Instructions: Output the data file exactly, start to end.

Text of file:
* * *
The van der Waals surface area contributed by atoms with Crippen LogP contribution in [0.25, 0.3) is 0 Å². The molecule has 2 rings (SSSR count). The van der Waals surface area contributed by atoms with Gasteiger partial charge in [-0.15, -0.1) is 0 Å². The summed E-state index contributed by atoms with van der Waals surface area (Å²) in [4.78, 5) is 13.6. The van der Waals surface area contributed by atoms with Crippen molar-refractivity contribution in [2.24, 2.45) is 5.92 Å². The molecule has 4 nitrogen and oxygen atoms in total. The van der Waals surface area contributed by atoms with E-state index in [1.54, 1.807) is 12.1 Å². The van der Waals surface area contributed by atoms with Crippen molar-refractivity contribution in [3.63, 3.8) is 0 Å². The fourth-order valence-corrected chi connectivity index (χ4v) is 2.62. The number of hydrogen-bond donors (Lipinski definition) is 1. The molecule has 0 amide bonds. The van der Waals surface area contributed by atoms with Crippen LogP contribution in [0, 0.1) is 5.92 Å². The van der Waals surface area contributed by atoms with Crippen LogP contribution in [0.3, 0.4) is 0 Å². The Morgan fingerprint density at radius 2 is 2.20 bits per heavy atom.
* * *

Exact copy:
The van der Waals surface area contributed by atoms with Crippen LogP contribution in [0.25, 0.3) is 0 Å². The molecule has 2 rings (SSSR count). The van der Waals surface area contributed by atoms with Gasteiger partial charge in [-0.15, -0.1) is 0 Å². The summed E-state index contributed by atoms with van der Waals surface area (Å²) in [4.78, 5) is 13.6. The van der Waals surface area contributed by atoms with Crippen molar-refractivity contribution in [2.24, 2.45) is 5.92 Å². The molecule has 4 nitrogen and oxygen atoms in total. The van der Waals surface area contributed by atoms with E-state index in [1.54, 1.807) is 12.1 Å². The van der Waals surface area contributed by atoms with Crippen molar-refractivity contribution in [3.63, 3.8) is 0 Å². The fourth-order valence-corrected chi connectivity index (χ4v) is 2.62. The number of hydrogen-bond donors (Lipinski definition) is 1. The molecule has 0 amide bonds. The van der Waals surface area contributed by atoms with Crippen LogP contribution in [0, 0.1) is 5.92 Å². The van der Waals surface area contributed by atoms with Crippen LogP contribution in [0.3, 0.4) is 0 Å². The Morgan fingerprint density at radius 2 is 2.20 bits per heavy atom.